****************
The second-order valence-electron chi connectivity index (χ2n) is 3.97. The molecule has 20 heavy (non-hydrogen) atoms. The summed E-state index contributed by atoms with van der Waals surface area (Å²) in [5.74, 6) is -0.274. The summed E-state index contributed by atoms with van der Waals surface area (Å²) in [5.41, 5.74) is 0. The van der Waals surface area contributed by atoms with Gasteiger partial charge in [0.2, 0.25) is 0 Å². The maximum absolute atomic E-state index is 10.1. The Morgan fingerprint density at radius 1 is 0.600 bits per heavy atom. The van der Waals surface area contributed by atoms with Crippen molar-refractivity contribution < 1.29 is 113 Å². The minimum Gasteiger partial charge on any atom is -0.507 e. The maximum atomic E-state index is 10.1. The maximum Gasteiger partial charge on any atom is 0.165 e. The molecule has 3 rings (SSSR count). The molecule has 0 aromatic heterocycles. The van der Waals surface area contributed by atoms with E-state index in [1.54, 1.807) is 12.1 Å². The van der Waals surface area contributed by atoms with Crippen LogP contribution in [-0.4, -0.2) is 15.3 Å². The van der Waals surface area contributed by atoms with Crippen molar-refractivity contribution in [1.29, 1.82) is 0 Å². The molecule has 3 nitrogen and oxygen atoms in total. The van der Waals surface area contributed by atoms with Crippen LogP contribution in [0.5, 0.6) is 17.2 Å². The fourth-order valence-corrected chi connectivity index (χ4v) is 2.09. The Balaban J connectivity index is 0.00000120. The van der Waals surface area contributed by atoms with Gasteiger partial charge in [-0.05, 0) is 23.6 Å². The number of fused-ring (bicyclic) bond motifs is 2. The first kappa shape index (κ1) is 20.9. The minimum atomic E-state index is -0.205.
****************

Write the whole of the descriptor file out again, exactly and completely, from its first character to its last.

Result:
The second-order valence-electron chi connectivity index (χ2n) is 3.97. The molecule has 20 heavy (non-hydrogen) atoms. The summed E-state index contributed by atoms with van der Waals surface area (Å²) in [5.74, 6) is -0.274. The summed E-state index contributed by atoms with van der Waals surface area (Å²) in [5.41, 5.74) is 0. The van der Waals surface area contributed by atoms with Gasteiger partial charge in [0.2, 0.25) is 0 Å². The maximum absolute atomic E-state index is 10.1. The Morgan fingerprint density at radius 1 is 0.600 bits per heavy atom. The van der Waals surface area contributed by atoms with Crippen molar-refractivity contribution < 1.29 is 113 Å². The minimum Gasteiger partial charge on any atom is -0.507 e. The maximum atomic E-state index is 10.1. The maximum Gasteiger partial charge on any atom is 0.165 e. The molecule has 3 rings (SSSR count). The molecule has 0 aromatic heterocycles. The van der Waals surface area contributed by atoms with E-state index in [1.54, 1.807) is 12.1 Å². The van der Waals surface area contributed by atoms with Crippen LogP contribution in [-0.4, -0.2) is 15.3 Å². The van der Waals surface area contributed by atoms with Crippen molar-refractivity contribution in [1.29, 1.82) is 0 Å². The molecule has 3 nitrogen and oxygen atoms in total. The van der Waals surface area contributed by atoms with Crippen LogP contribution in [0.5, 0.6) is 17.2 Å². The fourth-order valence-corrected chi connectivity index (χ4v) is 2.09. The Balaban J connectivity index is 0.00000120. The van der Waals surface area contributed by atoms with Gasteiger partial charge in [-0.05, 0) is 23.6 Å². The number of fused-ring (bicyclic) bond motifs is 2. The first kappa shape index (κ1) is 20.9. The minimum atomic E-state index is -0.205.